Over $29 million in public funds diverted to elite private schools every year

While Alberta's public schools struggle under a lack of resources, seventeen elite private schools -- each charging over $10,000 a year in tuition -- are taking over $29 million a year in public funding

Six new or modernized schools, 116 new playgrounds or 290 new teachers.

That’s what Alberta’s public education system could immediately gain if we stopped subsidizing the 17 most elite private schools — schools that charge over $10,000 in tuition per student — with $29.1 million dollars of public funds each year.

Published on February 14, 2018

“We’re wasting money on subsidizing a private choice,” said Joel French, executive director of Public Interest Alberta. “We don’t do that in other areas. If somebody doesn’t want to use a public library, we don’t write them a cheque from the government to go buy a book.

These highly exclusionary elite private schools are all located in or near Calgary, and include Strathcona-Tweedsmuir (up to $22,285/year), Webber Academy ($18,800/year), Rundle College (up to $17,625/year), the Edge School for Athletes (up to $18,270/year) and West Island College ($16,120/year).

And those annual tuition rates don’t even include enrolment deposits, one-time payments required for acceptance at some schools, which range from $6,000 at Webber Academy to $7,000 at West Island College (made up of a $3,500 “family membership” and $3,500 “capital improvement fee”) to a $1,500 “family initiation fee” at Calgary Waldorf School.

These elite private schools are inaccessible to a vast majority of Albertan families.

Yet the government continues to fund them at a per-student rate of 70 per cent compared to public, separate and Francophone students — making it the most heavily subsidized private school system in the country.

Image: Clear Water Academy, an elite private school“Part of the problem is that as the private school sector grows, then parents become even more unwilling to pay taxes because they say they’re ‘doing us a favour’ and ‘why don’t we do them a favour and lower their taxes?’” said Trevor Harrison, professor of sociology at the University of Lethbridge, in an interview with Progress Alberta. “It’s hard to know where the plateau level is, but at some point the balance of power shifts so much that suddenly the public system just doesn't have enough funding. That’s the really dangerous point.”

Class sizes in Alberta’s public, separate and Francophone schools continue to bulge well past recommended guidelines.

That’s especially the case for kindergarten to Grade 3 classes. The 2003 report by Alberta’s Commission on Learning that set the guidelines still used today for class sizes recommended 17 students in each K-3 class. Yet Calgary’s public school district has an average class K-3 size of 19.9 students. And Edmonton’s is even worse: 22.2 students per class.

Higher grade levels often don’t fare any better. Red Deer’s public school district has an average of 25.2 students in Grade 4 to Grade 6 classes — that number should be kept at or below 23, according to the guidelines. And Calgary’s public high schools have 29.1 students per class, well over the advised mark of 27.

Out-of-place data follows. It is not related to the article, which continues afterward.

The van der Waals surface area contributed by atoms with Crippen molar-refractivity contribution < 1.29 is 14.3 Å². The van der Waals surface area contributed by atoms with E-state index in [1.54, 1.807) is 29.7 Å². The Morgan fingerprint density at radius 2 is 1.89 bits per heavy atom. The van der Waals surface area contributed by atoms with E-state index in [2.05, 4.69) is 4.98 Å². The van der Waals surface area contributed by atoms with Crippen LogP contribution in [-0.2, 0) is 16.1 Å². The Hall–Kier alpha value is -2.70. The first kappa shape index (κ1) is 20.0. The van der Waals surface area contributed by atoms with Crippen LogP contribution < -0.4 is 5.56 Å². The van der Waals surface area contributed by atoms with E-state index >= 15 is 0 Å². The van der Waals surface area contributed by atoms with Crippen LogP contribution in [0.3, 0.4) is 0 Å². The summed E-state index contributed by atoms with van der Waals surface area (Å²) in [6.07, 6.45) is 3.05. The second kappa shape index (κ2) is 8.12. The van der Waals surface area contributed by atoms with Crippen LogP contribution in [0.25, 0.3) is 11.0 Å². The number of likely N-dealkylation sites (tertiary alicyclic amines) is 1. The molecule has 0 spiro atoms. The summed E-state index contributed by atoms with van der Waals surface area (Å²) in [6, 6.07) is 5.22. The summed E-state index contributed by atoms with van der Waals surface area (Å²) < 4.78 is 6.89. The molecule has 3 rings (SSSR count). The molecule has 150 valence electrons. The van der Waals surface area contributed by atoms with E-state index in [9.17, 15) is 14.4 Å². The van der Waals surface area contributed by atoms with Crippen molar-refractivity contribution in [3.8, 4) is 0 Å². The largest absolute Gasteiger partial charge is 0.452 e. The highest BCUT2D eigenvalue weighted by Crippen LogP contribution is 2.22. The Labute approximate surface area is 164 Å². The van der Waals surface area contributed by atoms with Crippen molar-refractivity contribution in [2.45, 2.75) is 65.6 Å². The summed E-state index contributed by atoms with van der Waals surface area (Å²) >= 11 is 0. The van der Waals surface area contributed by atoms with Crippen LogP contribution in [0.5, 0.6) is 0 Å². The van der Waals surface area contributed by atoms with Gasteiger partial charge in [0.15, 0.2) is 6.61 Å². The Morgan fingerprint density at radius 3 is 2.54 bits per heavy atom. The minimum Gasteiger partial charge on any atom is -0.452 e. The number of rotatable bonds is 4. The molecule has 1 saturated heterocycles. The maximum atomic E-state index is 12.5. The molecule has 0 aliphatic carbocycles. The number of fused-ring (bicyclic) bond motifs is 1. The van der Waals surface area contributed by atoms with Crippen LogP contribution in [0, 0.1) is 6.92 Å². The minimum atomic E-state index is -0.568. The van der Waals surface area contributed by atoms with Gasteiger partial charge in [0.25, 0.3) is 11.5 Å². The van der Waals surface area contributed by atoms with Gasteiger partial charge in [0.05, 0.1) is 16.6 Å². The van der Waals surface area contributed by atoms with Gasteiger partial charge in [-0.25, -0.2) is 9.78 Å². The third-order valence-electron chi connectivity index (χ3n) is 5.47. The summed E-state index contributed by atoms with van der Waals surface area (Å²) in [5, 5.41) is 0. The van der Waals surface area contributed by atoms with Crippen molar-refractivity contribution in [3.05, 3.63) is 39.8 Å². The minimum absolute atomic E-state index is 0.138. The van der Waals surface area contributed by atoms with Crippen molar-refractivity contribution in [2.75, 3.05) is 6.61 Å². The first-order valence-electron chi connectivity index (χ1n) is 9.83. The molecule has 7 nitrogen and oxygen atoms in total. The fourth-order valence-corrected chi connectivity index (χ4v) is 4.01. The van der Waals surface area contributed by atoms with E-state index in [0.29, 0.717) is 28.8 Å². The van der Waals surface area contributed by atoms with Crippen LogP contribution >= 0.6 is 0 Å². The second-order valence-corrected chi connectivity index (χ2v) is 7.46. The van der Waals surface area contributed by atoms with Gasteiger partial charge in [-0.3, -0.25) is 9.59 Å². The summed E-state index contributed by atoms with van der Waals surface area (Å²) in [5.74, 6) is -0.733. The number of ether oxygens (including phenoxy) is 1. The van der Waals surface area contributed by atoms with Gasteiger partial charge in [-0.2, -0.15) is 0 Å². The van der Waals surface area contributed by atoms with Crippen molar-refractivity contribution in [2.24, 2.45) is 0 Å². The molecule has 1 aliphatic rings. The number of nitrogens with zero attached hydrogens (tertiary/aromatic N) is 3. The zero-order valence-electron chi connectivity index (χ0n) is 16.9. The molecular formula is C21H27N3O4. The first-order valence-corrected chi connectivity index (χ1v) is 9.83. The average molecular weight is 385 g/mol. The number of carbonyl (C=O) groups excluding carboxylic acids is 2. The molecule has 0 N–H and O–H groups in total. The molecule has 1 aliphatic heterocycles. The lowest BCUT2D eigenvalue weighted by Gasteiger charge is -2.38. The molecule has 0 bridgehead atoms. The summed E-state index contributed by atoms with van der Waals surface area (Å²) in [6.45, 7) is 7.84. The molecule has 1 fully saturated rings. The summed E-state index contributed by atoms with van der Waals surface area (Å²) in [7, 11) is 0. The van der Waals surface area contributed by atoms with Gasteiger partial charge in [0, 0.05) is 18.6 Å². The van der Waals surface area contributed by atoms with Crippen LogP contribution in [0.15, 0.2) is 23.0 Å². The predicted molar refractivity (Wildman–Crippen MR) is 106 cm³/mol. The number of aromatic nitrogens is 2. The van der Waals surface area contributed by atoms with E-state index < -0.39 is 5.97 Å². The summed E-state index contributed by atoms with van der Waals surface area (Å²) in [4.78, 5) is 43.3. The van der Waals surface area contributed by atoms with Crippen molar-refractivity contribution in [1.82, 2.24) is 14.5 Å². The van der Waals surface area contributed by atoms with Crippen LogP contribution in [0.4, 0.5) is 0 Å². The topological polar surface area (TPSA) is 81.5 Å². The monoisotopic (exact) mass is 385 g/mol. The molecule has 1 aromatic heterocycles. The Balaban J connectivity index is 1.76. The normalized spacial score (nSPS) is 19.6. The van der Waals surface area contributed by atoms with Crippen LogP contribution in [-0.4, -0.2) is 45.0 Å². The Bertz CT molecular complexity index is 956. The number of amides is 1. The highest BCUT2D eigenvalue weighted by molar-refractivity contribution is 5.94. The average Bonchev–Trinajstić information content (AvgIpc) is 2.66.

The report by Alberta’s Commission on Learning emphasized that the numbers were guidelines, not fixed metrics. But it also wrote that it “feels strongly that province-wide class size guidelines are critical for the early grades,” noting that reducing class sizes for K-3 class rooms has discernible academic benefits, especially for poor and minority children. Furthermore, it reported that inadequate funding and class sizes were the two most serious concerns voiced by Albertans during the commission’s consultations.

These are issues that have only been exacerbated in recent years, as inflation and population growth have eaten away at existing funding frameworks. Between 2009 and 2017, the population of students in Alberta increased by 16 per cent — but the number of teachers only grew by seven per cent. Recent investments by the Alberta government has helped. But more is needed.

There’s one very obvious way to help fix this: redirect the $29.1 million that is currently subsidizing elite private schools into the public system, helping to fund new schools, teachers and classrooms for regular Albertan kids.

This would play a significant role in ensuring that children from all backgrounds have the same opportunity to learn in classrooms with recommended sizes and opportunities to interact with teachers and support staff.

It would also ensure that education is actually properly regulated and inclusive of students from all backgrounds. In 2015, Webber Academy — one of the most elite private schools in the province — was fined $26,000 by the Alberta Human Rights Commission for refusing to allow two 14-year-old Muslim boys to pray on campus grounds. It fought the decision multiple times. Last year, school founder Neil Webber said the school “hasn’t changed a thing” because of the ruling. Meanwhile, some private schools have publicly opposed gay-straight alliances, while others have been temporarily shut down for lack of transparency about funding.

Schools are supposed to be places where kids of all socioeconomic and religious backgrounds can learn in safe and accessible environments. Elite private schools are the farthest thing imaginable from that goal. Let’s defund them, redirect the money to public education and build a more equal and progressive Alberta.